The Secret Santa game is an end-of-the-year tradition in many places of the world. It is common to play this game among friends, family, and coworkers. Although there are many variations, the game's dynamic is based on the exchange of gifts among the players. In the most known version of the Secret Santa game, all players take two roles: the gifter and the recipient. When in the role of a gifter, the player gifts a recipient, while in the recipient role the player receives a present from a gifter.
Back in the day, the mechanism to assign to each gifter a recipient was simple: draw a name out of a bowl. It is easy to see that in an n-player Secret Santa game there are n! configurations that can happen. The first gifter to draw a name would randomly select one recipient out of n possibilities, while the second gifter would select one out of n-1, and so on. Since the goal of the game is to boost the personal connection between the players, there is a basic assignment rule that must be fulfilled: no player can be its own gifter/recipient. That rule limits the number of configurations to n-subfactorial (equal to [n!/e]). This means that the classic assignment method has approximately a 63.2% chance of generating an infeasible game when there are at least 6 players.
Nowadays, with the help of algorithms, there are multiple online tools available to fulfill the basic configuration rule and organize the game. One possible representation of an n-player game configuration is based on an n-sized list, as shown below. The gifter and the recipient pair roles are assigned based on their positions in the list. The p-th listed player is the gifter of the recipient on position p+1, and the n-th listed player is the gifter of the first listed player. Since a player cannot be assigned to multiple positions, this listed representation always results in a valid game (considering a list of at least two players).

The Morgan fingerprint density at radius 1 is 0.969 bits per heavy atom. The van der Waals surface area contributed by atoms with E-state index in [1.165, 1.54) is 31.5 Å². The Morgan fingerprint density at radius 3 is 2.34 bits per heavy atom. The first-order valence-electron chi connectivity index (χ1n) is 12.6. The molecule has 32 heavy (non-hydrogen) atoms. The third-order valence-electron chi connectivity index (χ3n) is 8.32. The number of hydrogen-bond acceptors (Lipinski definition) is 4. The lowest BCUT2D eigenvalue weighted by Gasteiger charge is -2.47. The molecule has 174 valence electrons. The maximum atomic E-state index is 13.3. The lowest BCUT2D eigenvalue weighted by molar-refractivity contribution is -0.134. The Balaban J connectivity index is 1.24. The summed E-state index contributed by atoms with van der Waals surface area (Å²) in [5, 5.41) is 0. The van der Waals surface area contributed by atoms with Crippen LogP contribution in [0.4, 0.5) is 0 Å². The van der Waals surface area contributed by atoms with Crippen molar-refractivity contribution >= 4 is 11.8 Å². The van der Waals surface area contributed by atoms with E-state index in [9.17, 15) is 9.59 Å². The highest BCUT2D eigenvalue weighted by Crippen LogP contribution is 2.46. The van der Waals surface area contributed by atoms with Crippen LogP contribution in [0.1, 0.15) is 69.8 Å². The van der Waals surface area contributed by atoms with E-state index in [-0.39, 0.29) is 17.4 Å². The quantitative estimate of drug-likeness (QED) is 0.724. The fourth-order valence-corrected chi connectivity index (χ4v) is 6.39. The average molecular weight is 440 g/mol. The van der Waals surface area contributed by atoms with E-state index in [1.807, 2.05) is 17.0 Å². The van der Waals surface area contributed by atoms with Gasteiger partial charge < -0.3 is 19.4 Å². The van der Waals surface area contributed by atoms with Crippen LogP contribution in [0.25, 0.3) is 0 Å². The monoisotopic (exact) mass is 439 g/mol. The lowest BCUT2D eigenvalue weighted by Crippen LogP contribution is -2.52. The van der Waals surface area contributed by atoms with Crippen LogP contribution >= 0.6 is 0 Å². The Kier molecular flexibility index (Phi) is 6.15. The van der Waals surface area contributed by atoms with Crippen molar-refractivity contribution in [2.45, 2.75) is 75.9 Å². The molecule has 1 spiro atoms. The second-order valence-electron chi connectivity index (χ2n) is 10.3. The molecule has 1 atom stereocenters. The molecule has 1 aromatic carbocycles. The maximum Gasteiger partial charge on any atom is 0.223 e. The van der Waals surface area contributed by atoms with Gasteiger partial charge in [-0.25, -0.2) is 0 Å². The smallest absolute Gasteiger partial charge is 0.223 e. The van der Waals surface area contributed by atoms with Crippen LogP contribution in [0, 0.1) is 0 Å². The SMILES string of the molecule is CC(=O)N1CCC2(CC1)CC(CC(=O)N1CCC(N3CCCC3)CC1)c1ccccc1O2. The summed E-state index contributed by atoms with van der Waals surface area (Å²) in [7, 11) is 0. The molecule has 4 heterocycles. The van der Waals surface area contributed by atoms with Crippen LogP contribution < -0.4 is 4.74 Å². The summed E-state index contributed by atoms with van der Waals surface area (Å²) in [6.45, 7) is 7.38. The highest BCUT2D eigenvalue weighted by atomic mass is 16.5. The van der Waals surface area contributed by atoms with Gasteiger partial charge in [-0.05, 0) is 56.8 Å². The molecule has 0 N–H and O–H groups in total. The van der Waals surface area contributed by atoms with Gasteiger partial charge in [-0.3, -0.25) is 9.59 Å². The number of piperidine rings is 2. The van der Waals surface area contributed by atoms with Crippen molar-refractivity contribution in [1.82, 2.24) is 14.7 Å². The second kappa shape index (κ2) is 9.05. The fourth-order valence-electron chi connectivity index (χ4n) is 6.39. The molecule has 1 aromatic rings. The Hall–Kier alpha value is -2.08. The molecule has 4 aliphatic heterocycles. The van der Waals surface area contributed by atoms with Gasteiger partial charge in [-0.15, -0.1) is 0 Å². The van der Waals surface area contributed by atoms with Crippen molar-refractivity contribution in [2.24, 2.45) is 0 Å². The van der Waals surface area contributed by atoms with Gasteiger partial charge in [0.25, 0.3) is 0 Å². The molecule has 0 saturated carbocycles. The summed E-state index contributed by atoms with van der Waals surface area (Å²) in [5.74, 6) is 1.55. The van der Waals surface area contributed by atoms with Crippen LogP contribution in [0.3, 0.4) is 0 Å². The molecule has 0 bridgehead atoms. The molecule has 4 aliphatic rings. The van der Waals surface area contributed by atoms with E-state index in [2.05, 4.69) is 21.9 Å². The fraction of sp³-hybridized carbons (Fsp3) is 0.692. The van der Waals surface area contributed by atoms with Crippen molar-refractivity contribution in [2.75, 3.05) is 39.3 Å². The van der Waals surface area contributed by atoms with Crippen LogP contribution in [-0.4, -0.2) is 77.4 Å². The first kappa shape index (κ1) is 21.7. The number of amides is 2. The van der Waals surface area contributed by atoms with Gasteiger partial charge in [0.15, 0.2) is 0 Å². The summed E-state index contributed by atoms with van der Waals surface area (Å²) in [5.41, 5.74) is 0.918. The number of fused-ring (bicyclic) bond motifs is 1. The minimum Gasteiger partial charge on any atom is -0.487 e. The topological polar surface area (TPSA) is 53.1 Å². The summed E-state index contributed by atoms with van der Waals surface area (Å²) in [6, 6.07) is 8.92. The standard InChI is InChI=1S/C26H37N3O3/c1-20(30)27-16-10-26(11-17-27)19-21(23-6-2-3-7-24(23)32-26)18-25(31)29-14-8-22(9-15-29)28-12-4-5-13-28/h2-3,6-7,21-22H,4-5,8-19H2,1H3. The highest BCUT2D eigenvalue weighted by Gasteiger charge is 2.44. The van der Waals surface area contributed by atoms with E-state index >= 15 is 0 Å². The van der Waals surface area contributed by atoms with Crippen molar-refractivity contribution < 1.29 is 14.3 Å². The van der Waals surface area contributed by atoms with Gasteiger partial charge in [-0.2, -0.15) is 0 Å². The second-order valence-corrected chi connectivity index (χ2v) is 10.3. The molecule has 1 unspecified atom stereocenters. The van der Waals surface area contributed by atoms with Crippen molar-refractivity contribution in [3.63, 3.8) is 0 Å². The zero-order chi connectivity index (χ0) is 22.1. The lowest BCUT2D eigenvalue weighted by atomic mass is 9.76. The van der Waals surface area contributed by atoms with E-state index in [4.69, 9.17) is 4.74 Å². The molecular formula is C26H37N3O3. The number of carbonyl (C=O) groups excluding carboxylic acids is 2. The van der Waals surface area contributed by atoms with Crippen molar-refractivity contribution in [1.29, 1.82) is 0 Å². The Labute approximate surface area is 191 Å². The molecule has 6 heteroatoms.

Additionally, this listed representation has a great embedded advantage: it can easily determine games with single or multiple loops (by subdividing the initial list into smaller lists, like the image below). This means that the Secret Santa organizers are able to use algorithms to find game configurations with new assignment rules! Beyond the number of possible loops, they could establish that no consecutive games could repeat a gifter/recipient pair, or that a subgroup of players cannot be one another's gifters/recipients (for instance, parents and their children).
Although those customizations could increase the fun of playing the game, they also drastically reduce the number of feasible configurations. The game can become so over-constrained that just a few, maybe none, assignments can fulfill them all. This hard-to-find assignment solutions context is common to many companies. Resource allocation problems are a classic example:
Like the Secret Santa game algorithm, there are technologies that can support the decision-making process in those cases. Many of them, such as integer programming, constraint programming, and heuristics, are used by Cassotis in its projects. However, the choice of technology should always consider many factors, which have been discussed in previous posts (like Technology-oriented projects and What's a heuristic and when you should use it).
Finally, I hope that the reader's gifter has the same ability as Santa Claus and that you may enjoy this great time of the year. Merry Christmas!
Co-author: Fabio Silva - Senior Manager at Cassotis Consulting
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